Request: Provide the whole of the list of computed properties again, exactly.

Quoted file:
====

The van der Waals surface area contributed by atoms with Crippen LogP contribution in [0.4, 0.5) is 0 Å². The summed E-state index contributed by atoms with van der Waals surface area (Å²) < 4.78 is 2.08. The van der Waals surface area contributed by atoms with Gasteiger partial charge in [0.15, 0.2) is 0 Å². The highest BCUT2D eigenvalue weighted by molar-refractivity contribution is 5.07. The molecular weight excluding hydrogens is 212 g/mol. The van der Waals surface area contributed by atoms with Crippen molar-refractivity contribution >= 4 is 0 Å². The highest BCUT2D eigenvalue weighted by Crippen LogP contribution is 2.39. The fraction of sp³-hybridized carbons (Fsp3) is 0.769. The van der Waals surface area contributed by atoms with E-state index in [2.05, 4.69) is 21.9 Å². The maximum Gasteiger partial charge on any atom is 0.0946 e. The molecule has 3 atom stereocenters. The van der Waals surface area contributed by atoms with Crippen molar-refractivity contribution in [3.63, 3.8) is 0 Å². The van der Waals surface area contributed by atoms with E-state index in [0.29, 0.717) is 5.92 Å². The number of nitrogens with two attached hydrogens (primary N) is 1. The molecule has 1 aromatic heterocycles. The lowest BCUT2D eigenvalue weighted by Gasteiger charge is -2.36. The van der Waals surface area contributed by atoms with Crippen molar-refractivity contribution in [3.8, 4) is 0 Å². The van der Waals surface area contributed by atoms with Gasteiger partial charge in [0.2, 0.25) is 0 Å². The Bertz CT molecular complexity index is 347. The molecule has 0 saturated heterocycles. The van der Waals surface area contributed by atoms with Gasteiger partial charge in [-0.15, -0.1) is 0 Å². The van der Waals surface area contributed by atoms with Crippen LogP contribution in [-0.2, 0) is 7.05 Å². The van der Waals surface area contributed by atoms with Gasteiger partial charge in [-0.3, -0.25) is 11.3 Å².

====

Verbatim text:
The van der Waals surface area contributed by atoms with Crippen LogP contribution in [0.4, 0.5) is 0 Å². The summed E-state index contributed by atoms with van der Waals surface area (Å²) < 4.78 is 2.08. The van der Waals surface area contributed by atoms with Gasteiger partial charge in [0.15, 0.2) is 0 Å². The highest BCUT2D eigenvalue weighted by molar-refractivity contribution is 5.07. The molecular weight excluding hydrogens is 212 g/mol. The van der Waals surface area contributed by atoms with Crippen molar-refractivity contribution >= 4 is 0 Å². The highest BCUT2D eigenvalue weighted by Crippen LogP contribution is 2.39. The fraction of sp³-hybridized carbons (Fsp3) is 0.769. The van der Waals surface area contributed by atoms with E-state index in [2.05, 4.69) is 21.9 Å². The maximum Gasteiger partial charge on any atom is 0.0946 e. The molecule has 3 atom stereocenters. The van der Waals surface area contributed by atoms with Crippen molar-refractivity contribution in [3.63, 3.8) is 0 Å². The van der Waals surface area contributed by atoms with E-state index in [0.29, 0.717) is 5.92 Å². The number of nitrogens with two attached hydrogens (primary N) is 1. The molecule has 1 aromatic heterocycles. The lowest BCUT2D eigenvalue weighted by Gasteiger charge is -2.36. The van der Waals surface area contributed by atoms with Crippen molar-refractivity contribution in [3.8, 4) is 0 Å². The van der Waals surface area contributed by atoms with Gasteiger partial charge in [0.2, 0.25) is 0 Å². The Bertz CT molecular complexity index is 347. The molecule has 0 saturated heterocycles. The van der Waals surface area contributed by atoms with Gasteiger partial charge in [-0.15, -0.1) is 0 Å². The van der Waals surface area contributed by atoms with Crippen LogP contribution in [-0.2, 0) is 7.05 Å². The van der Waals surface area contributed by atoms with Gasteiger partial charge in [-0.3, -0.25) is 11.3 Å².